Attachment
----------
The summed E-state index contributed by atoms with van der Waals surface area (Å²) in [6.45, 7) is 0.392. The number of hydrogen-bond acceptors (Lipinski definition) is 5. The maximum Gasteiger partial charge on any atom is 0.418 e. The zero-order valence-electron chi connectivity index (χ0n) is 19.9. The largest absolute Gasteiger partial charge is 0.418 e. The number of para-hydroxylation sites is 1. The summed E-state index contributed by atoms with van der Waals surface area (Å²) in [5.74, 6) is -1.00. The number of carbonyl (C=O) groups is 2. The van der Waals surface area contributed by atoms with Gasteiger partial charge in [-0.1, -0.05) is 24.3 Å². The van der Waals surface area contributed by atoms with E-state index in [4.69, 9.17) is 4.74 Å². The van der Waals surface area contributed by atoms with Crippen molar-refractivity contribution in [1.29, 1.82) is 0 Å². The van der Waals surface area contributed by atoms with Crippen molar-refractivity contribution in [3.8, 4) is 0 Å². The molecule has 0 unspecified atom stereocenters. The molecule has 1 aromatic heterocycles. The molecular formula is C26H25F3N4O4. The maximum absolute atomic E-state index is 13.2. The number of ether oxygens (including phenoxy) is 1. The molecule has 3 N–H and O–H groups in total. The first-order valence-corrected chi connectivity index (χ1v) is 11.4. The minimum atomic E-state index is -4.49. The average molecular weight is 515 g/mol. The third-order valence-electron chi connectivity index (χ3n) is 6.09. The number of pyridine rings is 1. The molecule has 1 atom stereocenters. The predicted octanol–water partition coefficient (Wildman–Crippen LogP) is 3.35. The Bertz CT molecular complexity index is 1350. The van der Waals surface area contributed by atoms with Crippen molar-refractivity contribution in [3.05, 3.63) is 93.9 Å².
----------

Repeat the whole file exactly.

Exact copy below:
The summed E-state index contributed by atoms with van der Waals surface area (Å²) in [6.45, 7) is 0.392. The number of hydrogen-bond acceptors (Lipinski definition) is 5. The maximum Gasteiger partial charge on any atom is 0.418 e. The zero-order valence-electron chi connectivity index (χ0n) is 19.9. The largest absolute Gasteiger partial charge is 0.418 e. The number of para-hydroxylation sites is 1. The summed E-state index contributed by atoms with van der Waals surface area (Å²) in [5.74, 6) is -1.00. The number of carbonyl (C=O) groups is 2. The van der Waals surface area contributed by atoms with Gasteiger partial charge in [-0.1, -0.05) is 24.3 Å². The van der Waals surface area contributed by atoms with E-state index in [4.69, 9.17) is 4.74 Å². The van der Waals surface area contributed by atoms with Crippen molar-refractivity contribution in [1.29, 1.82) is 0 Å². The van der Waals surface area contributed by atoms with Crippen molar-refractivity contribution in [3.8, 4) is 0 Å². The molecule has 0 unspecified atom stereocenters. The molecule has 1 aromatic heterocycles. The molecular formula is C26H25F3N4O4. The maximum absolute atomic E-state index is 13.2. The number of ether oxygens (including phenoxy) is 1. The molecule has 3 N–H and O–H groups in total. The first-order valence-corrected chi connectivity index (χ1v) is 11.4. The minimum atomic E-state index is -4.49. The average molecular weight is 515 g/mol. The third-order valence-electron chi connectivity index (χ3n) is 6.09. The number of pyridine rings is 1. The molecule has 1 atom stereocenters. The predicted octanol–water partition coefficient (Wildman–Crippen LogP) is 3.35. The Bertz CT molecular complexity index is 1350. The van der Waals surface area contributed by atoms with Crippen molar-refractivity contribution in [3.05, 3.63) is 93.9 Å².